As an ex-USGS man and an ex-President of AAPG, may I recall the first words of the conference when Dr. McKelvey said that, for many years, we have watched cooperative efforts of these two the successful fruition of one such effort. Let me relate a few personal impressions I have had about this meeting, with the hope that they may be helpful at the next meeting 18 months from now.3 I am sure that Dr. McKelvey is absolutely right when he says that underground spac3e involves the discovery of an entirely new resource in the realm of environmental management. As was said by Dr. Greenfield at the dinner last night, we have passed the time when we can go high enough in the air to throw away our wastes, nor can we go deep enough in the sea to deposit our wastes.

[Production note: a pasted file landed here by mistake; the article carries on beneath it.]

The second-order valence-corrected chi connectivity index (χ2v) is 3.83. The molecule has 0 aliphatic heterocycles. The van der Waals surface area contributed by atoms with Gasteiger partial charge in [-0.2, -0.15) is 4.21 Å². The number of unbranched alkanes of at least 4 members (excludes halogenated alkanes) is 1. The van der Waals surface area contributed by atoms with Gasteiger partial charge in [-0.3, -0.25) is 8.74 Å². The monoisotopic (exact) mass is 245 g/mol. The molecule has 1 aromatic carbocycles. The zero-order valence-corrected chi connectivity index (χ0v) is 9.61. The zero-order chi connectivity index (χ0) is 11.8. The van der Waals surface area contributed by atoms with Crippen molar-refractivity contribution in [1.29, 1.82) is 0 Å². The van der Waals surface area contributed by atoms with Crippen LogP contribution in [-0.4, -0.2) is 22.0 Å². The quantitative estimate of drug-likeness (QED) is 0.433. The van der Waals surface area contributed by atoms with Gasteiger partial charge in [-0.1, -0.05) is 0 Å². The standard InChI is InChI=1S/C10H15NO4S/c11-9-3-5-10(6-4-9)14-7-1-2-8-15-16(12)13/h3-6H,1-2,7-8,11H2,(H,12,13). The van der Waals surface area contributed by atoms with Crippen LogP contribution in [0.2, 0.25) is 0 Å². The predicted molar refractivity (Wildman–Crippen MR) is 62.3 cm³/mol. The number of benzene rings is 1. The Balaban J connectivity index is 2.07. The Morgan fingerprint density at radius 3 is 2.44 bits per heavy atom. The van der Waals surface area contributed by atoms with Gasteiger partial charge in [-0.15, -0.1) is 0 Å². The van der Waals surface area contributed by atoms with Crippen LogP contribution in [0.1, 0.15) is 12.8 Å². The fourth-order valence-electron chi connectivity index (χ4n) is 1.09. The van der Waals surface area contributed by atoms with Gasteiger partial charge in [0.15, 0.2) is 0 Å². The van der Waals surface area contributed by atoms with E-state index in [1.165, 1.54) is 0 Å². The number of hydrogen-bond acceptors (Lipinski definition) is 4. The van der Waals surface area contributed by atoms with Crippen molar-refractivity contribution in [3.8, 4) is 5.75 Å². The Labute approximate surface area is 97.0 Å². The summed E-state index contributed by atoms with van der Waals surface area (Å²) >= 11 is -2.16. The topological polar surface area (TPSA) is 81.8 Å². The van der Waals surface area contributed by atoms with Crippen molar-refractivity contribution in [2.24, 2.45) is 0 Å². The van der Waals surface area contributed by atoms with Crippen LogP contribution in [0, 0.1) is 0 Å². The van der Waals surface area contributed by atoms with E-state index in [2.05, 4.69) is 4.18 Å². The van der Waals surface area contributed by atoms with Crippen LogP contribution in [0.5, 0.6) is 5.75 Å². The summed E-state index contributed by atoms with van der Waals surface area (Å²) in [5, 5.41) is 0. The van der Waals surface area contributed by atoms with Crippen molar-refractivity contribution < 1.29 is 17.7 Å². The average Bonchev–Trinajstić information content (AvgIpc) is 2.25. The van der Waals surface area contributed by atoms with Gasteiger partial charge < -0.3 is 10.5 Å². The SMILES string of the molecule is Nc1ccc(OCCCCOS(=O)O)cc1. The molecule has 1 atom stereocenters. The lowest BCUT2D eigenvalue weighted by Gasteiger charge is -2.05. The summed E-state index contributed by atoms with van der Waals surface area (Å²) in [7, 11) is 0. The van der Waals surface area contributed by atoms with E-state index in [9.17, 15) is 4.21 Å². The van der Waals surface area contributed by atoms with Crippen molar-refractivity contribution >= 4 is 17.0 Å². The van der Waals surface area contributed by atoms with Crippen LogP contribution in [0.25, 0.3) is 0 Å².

There is a serious question as to whether our understanding of all the repercussions that may result from disposal of waste into the crust of the earth is sufficient to allow us to proceed without a great deal more concern than we have right now. In the early part of our meeting, there was far more claim to lack of knowledge about the characteristics of that very intricate dynamic system which is the crust of the earth than there was confident knowledge about what is there. Yet, from one of the first papers of the meeting, it become evident that the pace of establishing regulations is outstripping our real knowledge of what we are regulating.